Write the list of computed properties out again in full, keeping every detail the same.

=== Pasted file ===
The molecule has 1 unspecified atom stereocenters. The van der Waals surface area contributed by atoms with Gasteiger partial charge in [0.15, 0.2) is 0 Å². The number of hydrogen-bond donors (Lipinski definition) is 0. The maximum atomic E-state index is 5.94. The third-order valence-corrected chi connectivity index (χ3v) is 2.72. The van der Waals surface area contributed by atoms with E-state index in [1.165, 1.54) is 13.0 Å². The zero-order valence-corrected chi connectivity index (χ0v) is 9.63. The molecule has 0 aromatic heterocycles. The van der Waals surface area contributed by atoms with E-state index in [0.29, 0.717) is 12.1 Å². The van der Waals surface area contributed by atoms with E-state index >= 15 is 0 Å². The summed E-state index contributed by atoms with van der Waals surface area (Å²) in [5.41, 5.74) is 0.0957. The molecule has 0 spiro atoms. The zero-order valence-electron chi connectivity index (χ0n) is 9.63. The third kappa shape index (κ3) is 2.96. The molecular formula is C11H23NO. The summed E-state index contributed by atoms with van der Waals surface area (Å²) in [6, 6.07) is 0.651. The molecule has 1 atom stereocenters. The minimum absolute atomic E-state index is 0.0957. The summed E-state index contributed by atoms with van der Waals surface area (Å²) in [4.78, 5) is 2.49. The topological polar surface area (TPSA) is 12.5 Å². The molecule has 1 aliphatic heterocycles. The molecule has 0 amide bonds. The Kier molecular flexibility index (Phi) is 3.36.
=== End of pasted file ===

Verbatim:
The molecule has 1 unspecified atom stereocenters. The van der Waals surface area contributed by atoms with Gasteiger partial charge in [0.15, 0.2) is 0 Å². The number of hydrogen-bond donors (Lipinski definition) is 0. The maximum atomic E-state index is 5.94. The third-order valence-corrected chi connectivity index (χ3v) is 2.72. The van der Waals surface area contributed by atoms with E-state index in [1.165, 1.54) is 13.0 Å². The zero-order valence-corrected chi connectivity index (χ0v) is 9.63. The molecule has 0 aromatic heterocycles. The van der Waals surface area contributed by atoms with E-state index in [0.29, 0.717) is 12.1 Å². The van der Waals surface area contributed by atoms with E-state index >= 15 is 0 Å². The summed E-state index contributed by atoms with van der Waals surface area (Å²) in [5.41, 5.74) is 0.0957. The molecule has 0 spiro atoms. The zero-order valence-electron chi connectivity index (χ0n) is 9.63. The third kappa shape index (κ3) is 2.96. The molecular formula is C11H23NO. The summed E-state index contributed by atoms with van der Waals surface area (Å²) in [6, 6.07) is 0.651. The molecule has 1 atom stereocenters. The minimum absolute atomic E-state index is 0.0957. The summed E-state index contributed by atoms with van der Waals surface area (Å²) in [4.78, 5) is 2.49. The topological polar surface area (TPSA) is 12.5 Å². The molecule has 1 aliphatic heterocycles. The molecule has 0 amide bonds. The Kier molecular flexibility index (Phi) is 3.36.